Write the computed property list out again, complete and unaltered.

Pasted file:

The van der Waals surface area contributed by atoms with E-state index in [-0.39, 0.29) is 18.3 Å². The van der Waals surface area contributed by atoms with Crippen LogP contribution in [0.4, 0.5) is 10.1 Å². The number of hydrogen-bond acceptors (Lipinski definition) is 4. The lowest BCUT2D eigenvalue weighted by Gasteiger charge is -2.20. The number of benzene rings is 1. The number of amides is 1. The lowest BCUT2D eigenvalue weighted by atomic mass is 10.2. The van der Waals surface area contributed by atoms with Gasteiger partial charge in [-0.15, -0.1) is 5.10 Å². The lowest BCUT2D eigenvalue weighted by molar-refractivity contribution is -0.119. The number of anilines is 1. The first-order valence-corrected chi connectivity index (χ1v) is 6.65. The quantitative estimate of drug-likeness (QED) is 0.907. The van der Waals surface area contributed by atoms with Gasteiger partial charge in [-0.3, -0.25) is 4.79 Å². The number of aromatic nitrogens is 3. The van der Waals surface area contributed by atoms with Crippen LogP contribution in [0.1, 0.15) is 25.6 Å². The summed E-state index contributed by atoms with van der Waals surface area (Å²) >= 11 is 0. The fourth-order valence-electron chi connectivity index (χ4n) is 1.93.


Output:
The van der Waals surface area contributed by atoms with E-state index in [-0.39, 0.29) is 18.3 Å². The van der Waals surface area contributed by atoms with Crippen LogP contribution in [0.4, 0.5) is 10.1 Å². The number of hydrogen-bond acceptors (Lipinski definition) is 4. The lowest BCUT2D eigenvalue weighted by Gasteiger charge is -2.20. The number of benzene rings is 1. The number of amides is 1. The lowest BCUT2D eigenvalue weighted by atomic mass is 10.2. The van der Waals surface area contributed by atoms with Gasteiger partial charge in [-0.15, -0.1) is 5.10 Å². The lowest BCUT2D eigenvalue weighted by molar-refractivity contribution is -0.119. The number of anilines is 1. The first-order valence-corrected chi connectivity index (χ1v) is 6.65. The quantitative estimate of drug-likeness (QED) is 0.907. The van der Waals surface area contributed by atoms with Gasteiger partial charge in [-0.3, -0.25) is 4.79 Å². The number of aromatic nitrogens is 3. The van der Waals surface area contributed by atoms with Crippen LogP contribution in [0.1, 0.15) is 25.6 Å². The summed E-state index contributed by atoms with van der Waals surface area (Å²) >= 11 is 0. The fourth-order valence-electron chi connectivity index (χ4n) is 1.93.